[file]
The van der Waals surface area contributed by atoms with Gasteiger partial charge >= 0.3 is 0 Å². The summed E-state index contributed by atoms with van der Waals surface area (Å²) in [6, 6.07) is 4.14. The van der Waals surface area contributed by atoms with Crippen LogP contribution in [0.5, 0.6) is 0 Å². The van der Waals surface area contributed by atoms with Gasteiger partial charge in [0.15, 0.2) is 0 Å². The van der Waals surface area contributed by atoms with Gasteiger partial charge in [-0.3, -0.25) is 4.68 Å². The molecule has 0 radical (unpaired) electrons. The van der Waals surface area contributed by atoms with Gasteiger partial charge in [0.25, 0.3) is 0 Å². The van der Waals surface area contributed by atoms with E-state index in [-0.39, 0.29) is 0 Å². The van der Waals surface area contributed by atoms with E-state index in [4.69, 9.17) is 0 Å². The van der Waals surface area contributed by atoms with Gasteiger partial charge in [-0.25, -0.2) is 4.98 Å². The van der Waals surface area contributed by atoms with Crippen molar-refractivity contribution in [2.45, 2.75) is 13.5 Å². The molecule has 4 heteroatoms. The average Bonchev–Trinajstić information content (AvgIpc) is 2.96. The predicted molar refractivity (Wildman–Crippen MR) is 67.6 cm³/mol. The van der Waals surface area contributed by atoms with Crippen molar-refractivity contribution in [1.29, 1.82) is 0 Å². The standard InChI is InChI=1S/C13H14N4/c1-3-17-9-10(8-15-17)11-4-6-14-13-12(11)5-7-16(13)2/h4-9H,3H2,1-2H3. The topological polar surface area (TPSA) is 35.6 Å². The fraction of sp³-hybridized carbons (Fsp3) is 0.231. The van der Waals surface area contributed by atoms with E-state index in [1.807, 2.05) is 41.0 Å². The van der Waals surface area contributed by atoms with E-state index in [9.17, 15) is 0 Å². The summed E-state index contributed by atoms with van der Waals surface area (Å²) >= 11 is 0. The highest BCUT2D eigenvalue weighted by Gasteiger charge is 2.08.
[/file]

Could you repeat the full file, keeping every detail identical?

The van der Waals surface area contributed by atoms with Gasteiger partial charge >= 0.3 is 0 Å². The summed E-state index contributed by atoms with van der Waals surface area (Å²) in [6, 6.07) is 4.14. The van der Waals surface area contributed by atoms with Crippen LogP contribution in [0.5, 0.6) is 0 Å². The van der Waals surface area contributed by atoms with Gasteiger partial charge in [0.15, 0.2) is 0 Å². The van der Waals surface area contributed by atoms with Gasteiger partial charge in [-0.3, -0.25) is 4.68 Å². The molecule has 0 radical (unpaired) electrons. The van der Waals surface area contributed by atoms with Gasteiger partial charge in [0.25, 0.3) is 0 Å². The van der Waals surface area contributed by atoms with E-state index in [-0.39, 0.29) is 0 Å². The van der Waals surface area contributed by atoms with E-state index in [4.69, 9.17) is 0 Å². The van der Waals surface area contributed by atoms with Gasteiger partial charge in [-0.25, -0.2) is 4.98 Å². The van der Waals surface area contributed by atoms with Crippen molar-refractivity contribution in [2.45, 2.75) is 13.5 Å². The molecule has 4 heteroatoms. The average Bonchev–Trinajstić information content (AvgIpc) is 2.96. The predicted molar refractivity (Wildman–Crippen MR) is 67.6 cm³/mol. The van der Waals surface area contributed by atoms with Crippen molar-refractivity contribution in [1.29, 1.82) is 0 Å². The standard InChI is InChI=1S/C13H14N4/c1-3-17-9-10(8-15-17)11-4-6-14-13-12(11)5-7-16(13)2/h4-9H,3H2,1-2H3. The topological polar surface area (TPSA) is 35.6 Å². The fraction of sp³-hybridized carbons (Fsp3) is 0.231. The van der Waals surface area contributed by atoms with E-state index in [1.807, 2.05) is 41.0 Å². The van der Waals surface area contributed by atoms with E-state index in [9.17, 15) is 0 Å². The summed E-state index contributed by atoms with van der Waals surface area (Å²) >= 11 is 0. The highest BCUT2D eigenvalue weighted by Gasteiger charge is 2.08.